The U.S. Department of Energy has awarded a combined $10.6 million to two Iowa biorefineries to test biofuels technologies that would meet military specifications.
The Energy Department announced $6.4 million for BioProcess Algae in Shenandoah, Iowa, and $4.2 million for Frontline Bioenergy LLC in Ames, Iowa, to evaluate how renewable biofuels can be used as alternative fuel for cars, trucks and planes that meet military standards for jet fuel and shipboard diesel.
The Energy Department said the grants, which totaled $18 million and included two biorefineries in California and Washington, are part of efforts to advance biofuels technologies to cut costs, improve performance and identify effective, nonfood feedstocks and processing techniques. Grant recipients are required to match at least 50 percent of the funds.
BioProcess Algae, which is a joint venture involving Omaha-based Green Plains and two other companies, has focused primarily on growing algae from ethanol byproducts — carbon dioxide, heat, warm water — for feed and foods. The Energy Department project is an opportunity to focus on algae’s uses for fuel, said Green Plains President and CEO Todd Becker.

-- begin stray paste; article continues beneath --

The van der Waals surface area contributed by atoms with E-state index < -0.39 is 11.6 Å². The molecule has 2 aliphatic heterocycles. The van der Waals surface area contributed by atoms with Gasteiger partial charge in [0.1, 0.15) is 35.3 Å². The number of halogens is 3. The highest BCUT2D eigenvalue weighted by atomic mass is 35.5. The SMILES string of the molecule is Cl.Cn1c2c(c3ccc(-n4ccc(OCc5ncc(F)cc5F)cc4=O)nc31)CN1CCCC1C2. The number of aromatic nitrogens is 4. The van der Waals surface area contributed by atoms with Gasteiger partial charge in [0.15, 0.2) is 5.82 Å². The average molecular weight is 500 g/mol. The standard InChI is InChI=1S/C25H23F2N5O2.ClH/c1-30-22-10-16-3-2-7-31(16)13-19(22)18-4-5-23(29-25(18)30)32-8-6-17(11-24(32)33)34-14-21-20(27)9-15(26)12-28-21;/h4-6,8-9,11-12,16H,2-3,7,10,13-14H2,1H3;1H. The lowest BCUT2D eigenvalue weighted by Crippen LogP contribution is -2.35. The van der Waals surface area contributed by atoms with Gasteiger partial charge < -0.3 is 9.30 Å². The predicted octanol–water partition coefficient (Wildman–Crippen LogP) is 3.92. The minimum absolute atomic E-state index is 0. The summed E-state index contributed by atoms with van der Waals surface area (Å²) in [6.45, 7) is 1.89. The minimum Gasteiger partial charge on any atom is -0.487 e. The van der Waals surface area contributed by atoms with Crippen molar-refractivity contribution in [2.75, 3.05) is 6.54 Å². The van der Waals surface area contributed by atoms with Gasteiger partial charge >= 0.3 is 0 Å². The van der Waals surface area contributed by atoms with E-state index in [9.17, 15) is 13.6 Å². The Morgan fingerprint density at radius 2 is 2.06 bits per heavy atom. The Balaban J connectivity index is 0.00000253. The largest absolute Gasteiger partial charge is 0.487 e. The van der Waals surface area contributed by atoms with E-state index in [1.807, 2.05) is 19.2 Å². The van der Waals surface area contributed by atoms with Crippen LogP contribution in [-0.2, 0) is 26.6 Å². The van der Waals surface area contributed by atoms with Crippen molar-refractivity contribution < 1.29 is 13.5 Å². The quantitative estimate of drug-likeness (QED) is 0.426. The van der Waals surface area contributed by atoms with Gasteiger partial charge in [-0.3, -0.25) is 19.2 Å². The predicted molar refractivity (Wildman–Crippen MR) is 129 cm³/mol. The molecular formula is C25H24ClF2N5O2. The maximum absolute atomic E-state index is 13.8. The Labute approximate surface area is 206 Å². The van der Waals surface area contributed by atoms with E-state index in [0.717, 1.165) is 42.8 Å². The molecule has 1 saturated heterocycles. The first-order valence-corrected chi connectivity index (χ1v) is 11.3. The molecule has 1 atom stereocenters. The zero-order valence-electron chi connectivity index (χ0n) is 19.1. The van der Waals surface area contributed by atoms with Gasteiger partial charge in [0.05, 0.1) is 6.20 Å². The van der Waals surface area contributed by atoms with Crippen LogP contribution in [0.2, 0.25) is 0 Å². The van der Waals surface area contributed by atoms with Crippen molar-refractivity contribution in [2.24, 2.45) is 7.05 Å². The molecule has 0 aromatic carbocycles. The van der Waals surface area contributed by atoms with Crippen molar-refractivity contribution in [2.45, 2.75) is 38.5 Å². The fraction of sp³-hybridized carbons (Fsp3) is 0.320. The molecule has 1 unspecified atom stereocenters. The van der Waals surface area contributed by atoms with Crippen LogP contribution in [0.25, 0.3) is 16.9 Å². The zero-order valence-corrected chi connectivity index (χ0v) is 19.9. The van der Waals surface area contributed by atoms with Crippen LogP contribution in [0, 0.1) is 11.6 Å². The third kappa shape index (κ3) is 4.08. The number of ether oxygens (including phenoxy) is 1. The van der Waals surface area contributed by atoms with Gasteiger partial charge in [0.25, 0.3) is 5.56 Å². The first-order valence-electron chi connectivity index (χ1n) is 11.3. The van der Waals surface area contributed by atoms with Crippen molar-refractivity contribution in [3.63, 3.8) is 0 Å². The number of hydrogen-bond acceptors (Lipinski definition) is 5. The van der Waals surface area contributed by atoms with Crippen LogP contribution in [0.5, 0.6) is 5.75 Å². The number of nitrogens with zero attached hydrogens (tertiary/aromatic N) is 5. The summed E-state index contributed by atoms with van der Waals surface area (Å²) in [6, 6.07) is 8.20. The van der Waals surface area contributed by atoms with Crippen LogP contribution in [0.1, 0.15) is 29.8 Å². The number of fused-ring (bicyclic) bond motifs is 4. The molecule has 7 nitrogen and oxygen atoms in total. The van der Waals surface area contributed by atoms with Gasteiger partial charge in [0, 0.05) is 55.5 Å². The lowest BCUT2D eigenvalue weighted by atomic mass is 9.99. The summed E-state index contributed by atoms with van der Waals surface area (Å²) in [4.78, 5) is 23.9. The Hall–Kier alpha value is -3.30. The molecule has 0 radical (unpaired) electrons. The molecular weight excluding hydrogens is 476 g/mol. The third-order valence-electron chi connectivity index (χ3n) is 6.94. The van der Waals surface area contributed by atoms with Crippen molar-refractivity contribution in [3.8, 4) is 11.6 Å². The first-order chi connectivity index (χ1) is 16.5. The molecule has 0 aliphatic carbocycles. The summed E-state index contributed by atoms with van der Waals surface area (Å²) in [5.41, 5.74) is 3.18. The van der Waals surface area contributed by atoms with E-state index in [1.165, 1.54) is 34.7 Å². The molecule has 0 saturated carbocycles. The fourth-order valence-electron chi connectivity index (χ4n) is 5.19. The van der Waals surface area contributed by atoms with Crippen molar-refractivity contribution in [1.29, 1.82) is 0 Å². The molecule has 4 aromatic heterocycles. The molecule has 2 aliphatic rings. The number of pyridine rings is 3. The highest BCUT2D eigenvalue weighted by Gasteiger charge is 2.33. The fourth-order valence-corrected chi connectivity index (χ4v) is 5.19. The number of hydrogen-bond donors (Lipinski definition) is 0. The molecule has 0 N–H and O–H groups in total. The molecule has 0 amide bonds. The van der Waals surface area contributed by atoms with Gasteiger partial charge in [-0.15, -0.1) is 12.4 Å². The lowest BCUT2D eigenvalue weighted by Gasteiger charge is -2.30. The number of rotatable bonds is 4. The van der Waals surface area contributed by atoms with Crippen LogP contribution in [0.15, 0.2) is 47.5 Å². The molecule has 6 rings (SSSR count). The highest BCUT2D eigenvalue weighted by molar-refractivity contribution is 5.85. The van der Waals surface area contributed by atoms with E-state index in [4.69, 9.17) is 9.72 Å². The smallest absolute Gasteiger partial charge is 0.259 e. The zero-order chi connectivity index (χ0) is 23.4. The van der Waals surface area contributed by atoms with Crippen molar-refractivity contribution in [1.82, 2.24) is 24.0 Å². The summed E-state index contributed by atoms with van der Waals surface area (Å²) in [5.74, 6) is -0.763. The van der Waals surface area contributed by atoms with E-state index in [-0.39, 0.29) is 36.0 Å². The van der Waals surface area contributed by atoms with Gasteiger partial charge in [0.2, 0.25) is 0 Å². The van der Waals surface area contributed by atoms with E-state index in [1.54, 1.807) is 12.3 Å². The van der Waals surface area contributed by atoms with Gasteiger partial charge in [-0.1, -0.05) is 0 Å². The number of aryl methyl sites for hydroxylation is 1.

Becker called the project “big for Iowa” and one that gives credibility to the algae project. The algae project is located with the Green Plains ethanol plant in Shenandoah and operated by Green Plains, along with Clarcor, a company that specializes in filtration equipment, and BioProcessH2O LLC, a wastewater purification technology company.
The company’s Grower Harvester bioreactors in Shenandoah have been operating continuously since 2009. Becker said the company has a goal this year of producing a ton of dried, wholesale algae daily.
“We’re going to see how well it performs,” said Becker of the biofuels project, noting that BioProcess Algae was the only algae platform selected. “It doesn’t keep our eye off the ball, which is the food and feed markets.”
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